As a feminist legal advocacy organization, family law is a core area of focus for us because of its significant potential to impact the substantive equality rights of women.

Family law differently and disproportionately impacts women* because:

-Despite men and women having equal financial and non-financial responsibilities as parents in both international and Canadian law, the reality is that women spend approximately twice as many hours as men performing unpaid child care each week. This number remains unchanged regardless of whether women have paid employment, are single (lone) parents or are part of a two-parent family. This means that women are generally much more likely to be impacted by interferences with their role as a parent, such as changes in parenting orders,  child care needs, family supports, etc.;

-Women are vastly more likely than men to experience intimate partner violence, which often escalates during family proceedings;

-Women typically experience a more significant drop in income following a divorce; and

-Women are subjected to the gendered myths and misconceptions that persist in the family law system, such as that women falsify allegations of violence to be vindictive or to alienate fathers from their children, and that family violence ends at separation.

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When the federal government tabled Bill C-78 in May 2018—proposed legislation that would drastically change, the Divorce Act—we participated in consultations about how the proposed amendments could be improved to better account for the lived experiences of women.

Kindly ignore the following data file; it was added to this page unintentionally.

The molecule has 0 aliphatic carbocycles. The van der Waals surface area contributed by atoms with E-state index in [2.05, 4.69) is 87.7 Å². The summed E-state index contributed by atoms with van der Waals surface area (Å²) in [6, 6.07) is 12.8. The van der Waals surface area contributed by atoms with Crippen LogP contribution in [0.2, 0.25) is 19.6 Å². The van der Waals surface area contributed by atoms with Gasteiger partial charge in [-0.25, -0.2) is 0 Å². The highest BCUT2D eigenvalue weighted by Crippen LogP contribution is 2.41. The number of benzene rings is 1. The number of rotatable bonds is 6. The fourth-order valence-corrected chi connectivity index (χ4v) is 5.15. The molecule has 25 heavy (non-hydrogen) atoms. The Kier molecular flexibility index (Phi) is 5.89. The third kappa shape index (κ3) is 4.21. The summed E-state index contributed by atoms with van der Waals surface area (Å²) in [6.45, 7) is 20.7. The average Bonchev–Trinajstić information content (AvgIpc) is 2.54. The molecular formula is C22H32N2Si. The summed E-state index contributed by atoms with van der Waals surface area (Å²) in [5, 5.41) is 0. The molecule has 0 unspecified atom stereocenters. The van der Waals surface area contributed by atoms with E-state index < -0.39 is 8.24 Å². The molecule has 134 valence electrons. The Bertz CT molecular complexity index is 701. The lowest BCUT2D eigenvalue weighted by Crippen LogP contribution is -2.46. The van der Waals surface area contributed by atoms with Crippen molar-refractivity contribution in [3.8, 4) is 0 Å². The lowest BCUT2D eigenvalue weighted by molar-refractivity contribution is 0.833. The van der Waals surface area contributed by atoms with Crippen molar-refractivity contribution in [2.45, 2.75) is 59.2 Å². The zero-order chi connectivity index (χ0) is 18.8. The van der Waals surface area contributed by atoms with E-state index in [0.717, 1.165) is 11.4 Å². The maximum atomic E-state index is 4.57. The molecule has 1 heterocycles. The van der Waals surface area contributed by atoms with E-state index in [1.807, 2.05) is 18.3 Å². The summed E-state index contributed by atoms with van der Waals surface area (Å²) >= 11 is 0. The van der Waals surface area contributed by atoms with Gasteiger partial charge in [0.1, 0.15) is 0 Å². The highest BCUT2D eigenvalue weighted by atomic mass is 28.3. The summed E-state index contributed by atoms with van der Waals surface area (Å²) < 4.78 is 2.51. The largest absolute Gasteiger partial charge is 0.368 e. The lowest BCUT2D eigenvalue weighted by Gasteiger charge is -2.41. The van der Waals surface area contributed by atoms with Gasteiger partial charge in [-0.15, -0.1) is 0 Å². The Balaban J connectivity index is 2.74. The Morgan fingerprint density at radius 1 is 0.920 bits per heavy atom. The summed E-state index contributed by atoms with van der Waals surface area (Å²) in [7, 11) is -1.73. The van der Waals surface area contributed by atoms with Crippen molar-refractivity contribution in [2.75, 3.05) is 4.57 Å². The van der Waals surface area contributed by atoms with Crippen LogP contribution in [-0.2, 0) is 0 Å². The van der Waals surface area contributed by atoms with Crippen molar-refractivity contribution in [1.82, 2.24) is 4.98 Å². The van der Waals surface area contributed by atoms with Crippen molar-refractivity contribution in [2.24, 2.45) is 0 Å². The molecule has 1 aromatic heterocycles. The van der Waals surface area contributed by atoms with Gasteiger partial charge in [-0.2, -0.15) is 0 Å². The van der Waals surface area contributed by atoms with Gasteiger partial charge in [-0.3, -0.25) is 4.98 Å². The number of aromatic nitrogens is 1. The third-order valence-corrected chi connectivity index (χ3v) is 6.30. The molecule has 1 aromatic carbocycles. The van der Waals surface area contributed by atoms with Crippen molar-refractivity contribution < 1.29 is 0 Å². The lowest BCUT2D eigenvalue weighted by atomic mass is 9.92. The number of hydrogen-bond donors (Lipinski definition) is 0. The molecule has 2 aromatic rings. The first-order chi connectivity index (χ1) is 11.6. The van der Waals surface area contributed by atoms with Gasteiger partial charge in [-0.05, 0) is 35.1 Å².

The Divorce Act, enacted in 1985 and left largely unchanged over the past 20 years, is in desperate need of reform.  Indeed, we are encouraged by many aspects of the proposed legislation, including:

The aim to improve the efficiency and cost-effectiveness of family law disputes, and the focus on addressing family violence and reducing poverty.

For British Columbians, the added benefit of the proposed amendments is a federal legal framework that more closely aligns with the provincial Family Law Act. Given that many people must navigate—most often un-represented by lawyers—both federal and provincial laws at different levels of court, any harmonization is a welcome step toward making family law more accessible.


By contrast and in recognition of these risks, the BC Family Law Act not only excludes the maximum parenting provision but also directs the court to not presume that the sharing of parenting time is in the child’s best interest.


While the Bill still has to go through its third reading in the House of Commons before it moves to the Senate and again goes through review, the Bill will likely pass in its current form and it is worth assessing how the amendments stack up from a gender-equality perspective.

Here are four key amendments we are closely watching:

1. The Bill provides significant guidance on how courts should determine what is in the best interest of the child. It prioritizes the child’s safety and well-being, and also provides an extensive, though not exhaustive, list of factors for courts to consider when filing parenting orders. The list includes:

-The child’s relationship with people who play an important role in the child’s life, including grandparents and siblings;

-The child’s views and preferences;

-The child’s heritage, including Indigenous upbringing and heritage; and

-Any family violence.

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The list also includes reference to the willingness of a spouse to communicate and collaborate with the other spouse. We believe this consideration is particularly problematic in the context of family violence. The result could be mandated contact that could place the mother and child at great risk of harm.